I’ve been enjoying Peggy Orenstein’s book Cinderella Ate My Daughter. But she does get alarmist at times, as in this take on 1980s television:
In surveys of parents and teachers across the country, Levin found that, rather than engaging in creative play, children began imitating what they saw onscreen, reenacting rote scripts with licensed products. Whether in Portland, Maine, or Portland, Oregon, their play became homogenized. Nor was there evidence that their stories were evolving, that they were making the kind of inner meaning out of their dramas that would provide psychological resolution, as they once had. . . . As for guns that are not “really” guns, Levin told me, “We’re fooling ourselves if we think those are better. When you give kids a light saber, you know exactly what they are going to do with it, and every kid who has one will do the exact same thing. There is no creativity there.”
I remember playing with a friend after he got seriously into Nintendo games. Around age nine, I saw him and feared he had become boring, gotten sucked into a screen. But when we ran around on the playground, his games were both imaginative and Nintendo-themed. He assigned us all different colors of Yoshis to be, and we ran around dodging imaginary mushrooms and jets of flame. I was relieved that he was still the same person.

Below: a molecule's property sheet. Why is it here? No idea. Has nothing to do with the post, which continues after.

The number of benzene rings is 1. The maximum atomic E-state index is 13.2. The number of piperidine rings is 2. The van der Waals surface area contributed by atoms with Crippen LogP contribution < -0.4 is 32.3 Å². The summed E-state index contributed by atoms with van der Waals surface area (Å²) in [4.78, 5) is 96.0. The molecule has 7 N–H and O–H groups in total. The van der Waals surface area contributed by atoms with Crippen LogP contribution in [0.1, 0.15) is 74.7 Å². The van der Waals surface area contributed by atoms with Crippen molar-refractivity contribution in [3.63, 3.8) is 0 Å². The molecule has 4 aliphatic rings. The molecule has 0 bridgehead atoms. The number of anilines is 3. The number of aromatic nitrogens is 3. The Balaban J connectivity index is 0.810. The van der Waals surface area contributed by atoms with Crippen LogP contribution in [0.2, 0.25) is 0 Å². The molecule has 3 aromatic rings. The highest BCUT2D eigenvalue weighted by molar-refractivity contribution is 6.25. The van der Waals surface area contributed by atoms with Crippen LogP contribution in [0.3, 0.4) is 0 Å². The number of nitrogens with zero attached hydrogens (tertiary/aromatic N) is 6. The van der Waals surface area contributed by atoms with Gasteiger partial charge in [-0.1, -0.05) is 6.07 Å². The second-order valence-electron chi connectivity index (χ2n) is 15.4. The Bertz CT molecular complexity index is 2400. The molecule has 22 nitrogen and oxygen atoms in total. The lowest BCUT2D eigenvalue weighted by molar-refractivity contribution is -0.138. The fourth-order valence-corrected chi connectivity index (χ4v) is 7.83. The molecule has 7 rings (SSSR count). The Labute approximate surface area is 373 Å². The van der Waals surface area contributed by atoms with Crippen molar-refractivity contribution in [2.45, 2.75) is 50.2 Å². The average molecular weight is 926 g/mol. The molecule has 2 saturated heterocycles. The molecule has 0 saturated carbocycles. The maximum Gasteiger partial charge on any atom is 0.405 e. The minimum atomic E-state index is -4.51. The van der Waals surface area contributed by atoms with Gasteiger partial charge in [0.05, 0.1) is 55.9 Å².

And lightsabers? At the peak of our Star Wars stage, my best friend and I staged lightsaber battles with yardsticks. We were doing what children have done for centuries: playing with toy swords. The fact that Lucasfilm got us interested in it doesn’t change that.
I don’t think my children will become more violent people for playing with “war toys.” (Once again, I like Teacher Tom’s take on this.) And I don’t think getting interested in a setting, whether it’s Greek myth or Mario Brothers, is likely to make them less imaginative.
I guess I do see an argument for non-specific toys. A yardstick can be lots of things, but a plastic lightsaber is pretty much always a lightsaber.
Orenstein also gets into the quagmire of whether to expose children to fairy tales, and if so, which ones. I was raised loving Grimms’ and Andersen’s tales, which my parents read to us nightly, and the Disney movies, which we mostly watched at the neighbor’s house. My Cinderella play involved both carrying tea sets like the Disney one, and sitting in the fireplace, like the German one. (I was deeply upset when my parents varnished our slate hearth, since the shiny new surface didn’t give me the feeling of sitting among the cinders.) I was as familiar with Ariel’s happy ending as with the little sea-maid who “looked towards the east for the first blush of morning, for that first ray of dawn that would bring her death.”
And I’m pretty sure I came out okay.